(Masterpieces of American Literature)

“The Loudest Voice” is the first-person-voice recollection of Shirley Abramowitz, who remembers her childhood as a place where “every window is a mother’s mouth bidding the street shut up” and where her “voice is the loudest.” Shirley is the daughter of Jewish immigrants, a bright and uninhibited child who talks loudly and incessantly and, like her father, fearlessly speaks her mind.

On a cold November morning, Shirley is summoned by the teacher organizing the school’s Christmas play. Knowing that she has a loud and clear voice, he asks her to be his narrator. The Christmas play, and the involvement in it of Jewish children such as Shirley, occasions debate and commentary throughout the Jewish community, where some embrace assimilation into primarily Christian America, while others firmly safeguard the integrity of ethnic and religious identity. In the Abramowitz home, Shirley’s mother disapproves, but her father counters with the argument, “In Palestine the Arabs would be eating you alive. Europe you had pogroms. Argentina is full of Indians. Here you got Christmas.”

Shirley herself is proud of her voice and eager to perform; during the month of rehearsals her excitement focuses her usually dispersed energies, and she becomes the director’s efficient and trusted assistant. The day of the play arrives; Shirley narrates sensitively and admirably, giving an objective and amusing account of her classmates’ earnest...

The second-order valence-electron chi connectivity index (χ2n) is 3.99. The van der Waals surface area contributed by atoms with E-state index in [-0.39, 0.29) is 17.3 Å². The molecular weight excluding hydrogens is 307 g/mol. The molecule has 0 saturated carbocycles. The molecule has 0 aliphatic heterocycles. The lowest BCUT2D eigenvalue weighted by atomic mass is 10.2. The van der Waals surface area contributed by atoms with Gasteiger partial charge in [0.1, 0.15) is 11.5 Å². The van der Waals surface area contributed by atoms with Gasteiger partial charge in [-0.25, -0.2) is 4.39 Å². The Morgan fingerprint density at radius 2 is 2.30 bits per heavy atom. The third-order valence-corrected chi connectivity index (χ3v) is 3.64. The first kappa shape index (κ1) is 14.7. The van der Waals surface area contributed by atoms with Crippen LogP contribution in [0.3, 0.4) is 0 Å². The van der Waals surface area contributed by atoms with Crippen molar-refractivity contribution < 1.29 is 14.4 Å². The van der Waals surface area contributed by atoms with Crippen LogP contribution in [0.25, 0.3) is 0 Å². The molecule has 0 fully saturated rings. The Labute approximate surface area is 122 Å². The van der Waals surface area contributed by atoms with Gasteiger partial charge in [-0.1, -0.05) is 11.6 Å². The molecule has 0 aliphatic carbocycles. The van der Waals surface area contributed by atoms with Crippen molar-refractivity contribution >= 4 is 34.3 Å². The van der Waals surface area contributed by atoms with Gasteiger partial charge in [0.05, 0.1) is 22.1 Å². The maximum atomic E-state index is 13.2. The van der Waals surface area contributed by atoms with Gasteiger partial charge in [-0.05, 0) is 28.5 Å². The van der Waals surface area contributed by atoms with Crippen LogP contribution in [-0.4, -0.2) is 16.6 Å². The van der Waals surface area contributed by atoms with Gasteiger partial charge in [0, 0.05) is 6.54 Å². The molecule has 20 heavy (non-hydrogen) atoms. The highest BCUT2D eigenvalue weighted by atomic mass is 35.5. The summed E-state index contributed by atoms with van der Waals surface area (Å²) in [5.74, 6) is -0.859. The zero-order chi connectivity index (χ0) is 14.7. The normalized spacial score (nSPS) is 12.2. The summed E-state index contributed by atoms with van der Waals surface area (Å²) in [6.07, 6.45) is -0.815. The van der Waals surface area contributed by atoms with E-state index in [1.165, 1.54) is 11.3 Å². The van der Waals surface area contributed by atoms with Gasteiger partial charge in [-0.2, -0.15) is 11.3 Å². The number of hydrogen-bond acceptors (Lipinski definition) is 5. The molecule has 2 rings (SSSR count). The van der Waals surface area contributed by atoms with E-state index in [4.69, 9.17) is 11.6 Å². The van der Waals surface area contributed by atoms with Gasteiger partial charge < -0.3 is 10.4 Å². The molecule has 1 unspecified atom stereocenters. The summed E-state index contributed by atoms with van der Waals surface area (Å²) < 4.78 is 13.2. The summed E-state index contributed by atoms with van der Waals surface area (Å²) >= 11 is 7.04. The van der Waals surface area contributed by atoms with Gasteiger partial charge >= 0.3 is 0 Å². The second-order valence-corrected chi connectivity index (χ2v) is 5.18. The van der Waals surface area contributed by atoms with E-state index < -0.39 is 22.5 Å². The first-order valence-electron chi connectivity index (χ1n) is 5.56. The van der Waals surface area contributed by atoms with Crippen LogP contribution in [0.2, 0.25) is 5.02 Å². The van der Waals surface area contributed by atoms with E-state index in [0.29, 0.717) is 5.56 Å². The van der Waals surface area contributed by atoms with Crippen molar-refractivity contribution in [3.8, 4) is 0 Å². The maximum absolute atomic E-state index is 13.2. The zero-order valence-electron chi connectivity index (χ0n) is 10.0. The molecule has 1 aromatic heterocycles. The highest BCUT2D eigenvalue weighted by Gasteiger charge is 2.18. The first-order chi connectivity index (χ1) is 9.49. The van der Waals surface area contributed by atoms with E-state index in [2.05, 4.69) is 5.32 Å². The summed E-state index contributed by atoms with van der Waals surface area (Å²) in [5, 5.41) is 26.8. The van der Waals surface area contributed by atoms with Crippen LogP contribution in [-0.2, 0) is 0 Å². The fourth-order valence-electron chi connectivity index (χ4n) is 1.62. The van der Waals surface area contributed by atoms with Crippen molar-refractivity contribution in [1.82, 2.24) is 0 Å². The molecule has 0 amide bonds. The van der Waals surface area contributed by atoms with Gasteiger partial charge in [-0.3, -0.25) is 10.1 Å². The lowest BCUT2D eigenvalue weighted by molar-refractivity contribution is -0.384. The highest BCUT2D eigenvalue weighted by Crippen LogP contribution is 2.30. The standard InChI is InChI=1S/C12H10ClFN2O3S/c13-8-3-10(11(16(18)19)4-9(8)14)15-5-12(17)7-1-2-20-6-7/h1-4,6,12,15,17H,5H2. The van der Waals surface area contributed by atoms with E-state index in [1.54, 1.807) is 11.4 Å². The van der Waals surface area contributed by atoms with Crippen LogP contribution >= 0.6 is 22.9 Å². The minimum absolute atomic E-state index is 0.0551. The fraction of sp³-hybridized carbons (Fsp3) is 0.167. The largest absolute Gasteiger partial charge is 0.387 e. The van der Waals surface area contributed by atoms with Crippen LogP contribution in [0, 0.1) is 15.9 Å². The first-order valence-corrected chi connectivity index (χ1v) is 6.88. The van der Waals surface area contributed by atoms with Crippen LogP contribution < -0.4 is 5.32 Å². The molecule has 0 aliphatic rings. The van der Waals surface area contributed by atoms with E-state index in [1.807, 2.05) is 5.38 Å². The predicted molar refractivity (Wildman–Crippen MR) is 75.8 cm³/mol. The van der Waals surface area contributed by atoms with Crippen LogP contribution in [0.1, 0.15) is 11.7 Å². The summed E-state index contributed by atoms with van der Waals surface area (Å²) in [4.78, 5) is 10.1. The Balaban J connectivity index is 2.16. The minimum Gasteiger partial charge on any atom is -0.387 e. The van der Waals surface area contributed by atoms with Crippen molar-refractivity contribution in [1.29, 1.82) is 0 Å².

(The entire section is 537 words.)


(Comprehensive Guide to Short Stories, Critical Edition)

Shirley Abramowitz lives in a predominantly Jewish community where everyone slams doors and mothers yell out of windows. Shirley has such a loud voice that the neighborhood grocer accuses her of shouting the labels off his cans. Shirley’s papa defends her. He says that all will be quiet in the grave.

A happy child, Shirley goes to school in an old red-brick building where the children must stand in straight lines. Because her last name begins with an “A,” she is always first in line. One day, the monitor tells her to go quickly upstairs to the sixth-grade room. When she gets there, the teacher, Mr. Hilton, offers her a major part in the Christmas play because she has such a strong voice. He makes her promise that she will work harder than she has ever worked before, and that she will never be tardy or disobedient, because absolutely everything will depend on her.

That afternoon, teachers have the children take down Thanksgiving decorations and put up the Christmas decorations before learning carols. When Shirley’s mother hears this, she complains to Mr. Abramowitz, who reminds her that she wanted to come to the United States. After listing all the things that have happened to Jews in other countries, he tells her that the problem they face here is Christmas. He makes it sound like a joke, but his wife does not see the humor in it. She is afraid that Shirley will lose her Jewish faith.

The neighbors are all proud of the good parts that their children have been given in the play. Only one mother will not let her son participate. The rabbi’s wife thinks that the whole thing is disgusting, but no one pays any attention to her because she herself wears a strawberry-blond wig.

The days of rehearsal are noisy ones, full of new experiences for Shirley. She is so helpful that Mr. Hilton calls her his right-hand man, says that he could not get along without her, and tells her that her parents should get down on their knees and thank God...

(The entire section is 811 words.)